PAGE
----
All Verses and All Repeats
My favorite song has several verses and when
I lead it, I hate to leave any of them out. Lately at conventions
I have noticed that some people seem to be irritated when others
sing all the verses to a song or take all repeats. I thought
everyone was supposed to respect the leader's right to sing
whatever and however he or she wants? ----Wants
All of 146
Notes sympathizes with your feelings. While going about her
chores, she often adds multiple repeats to her favorite songs. She
nevertheless recognizes that such indulgences on her own time
might be inappropriate in group convention situations.
If you are talking about three verses to a short
song, a repeat on the last, why then we have no issue here. But
Miss Grace Notes guesses that you have something more in mind.
Sacred Harp singing, as your question suggests, is a democratic
institution. The leader's space, however, should not be equated
with the Senate floor in filibuster.
Miss Grace Notes agrees that as the leader you have
the right to set the way the song is to proceed. But she will not
tell you that you can make everyone like it. Just as the class has
a responsibility to follow the leader's choice and direction, the
leader has a responsibility not to induce tedium.
Convention etiquette is based on practical
considerations and simple courtesy. If all verses are sung to
every song, each with repeats, we will be singing until midnight,
and by then everyone will be singing bass. Similarly, there is a
place for a six-page anthem sung with both notes and words -- your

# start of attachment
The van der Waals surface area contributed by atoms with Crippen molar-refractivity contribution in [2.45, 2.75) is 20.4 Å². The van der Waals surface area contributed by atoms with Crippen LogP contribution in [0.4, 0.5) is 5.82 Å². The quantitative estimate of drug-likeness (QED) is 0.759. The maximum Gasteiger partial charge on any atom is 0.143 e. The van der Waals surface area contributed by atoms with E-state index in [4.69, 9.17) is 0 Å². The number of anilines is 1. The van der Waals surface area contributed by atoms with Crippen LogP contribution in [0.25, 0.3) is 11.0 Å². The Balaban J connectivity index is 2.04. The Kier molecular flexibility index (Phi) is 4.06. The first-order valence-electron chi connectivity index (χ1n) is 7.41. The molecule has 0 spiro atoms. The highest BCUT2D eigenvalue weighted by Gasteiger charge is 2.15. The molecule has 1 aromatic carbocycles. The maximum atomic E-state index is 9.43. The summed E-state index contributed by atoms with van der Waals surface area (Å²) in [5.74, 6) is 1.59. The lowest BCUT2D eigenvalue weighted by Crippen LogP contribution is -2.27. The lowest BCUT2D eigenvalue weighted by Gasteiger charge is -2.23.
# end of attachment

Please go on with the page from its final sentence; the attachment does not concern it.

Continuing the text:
shower stall, perhaps, on a Friday evening, or in the car on your
way to an out-of-town session. If you launch into such at a large
all-day singing, you should do so with the realization that you
will have displaced two or three other leaders and exhausted the
charity of your acquaintances.
Miss Grace Notes has always believed that one of the
characteristics of a good leader -- along with sureness, presence,
time and such -- is a sense of what the class of singers wants,
and to what it will cheerfully give its assent. Sometimes that may
mean singing an extra verse or, in rare instances, taking another
repeat. Seasoning -- in both the leader's space and the singer's
chair -- will lead to a sense of when to take such liberty. In the
meantime, you are encouraged to follow the pattern of experienced
leaders you admire. See what boundaries they observe, and stay
well within their good example.
A final distinction, then: someone set for the
gallows the following day will no doubt be indulged by the group
in a request to have all five verses to his favorite song sung
with repeats on each verse. Anyone else making such a stand at a
crowded convention should not be surprised to see a noose
materialize midway through the lesson.
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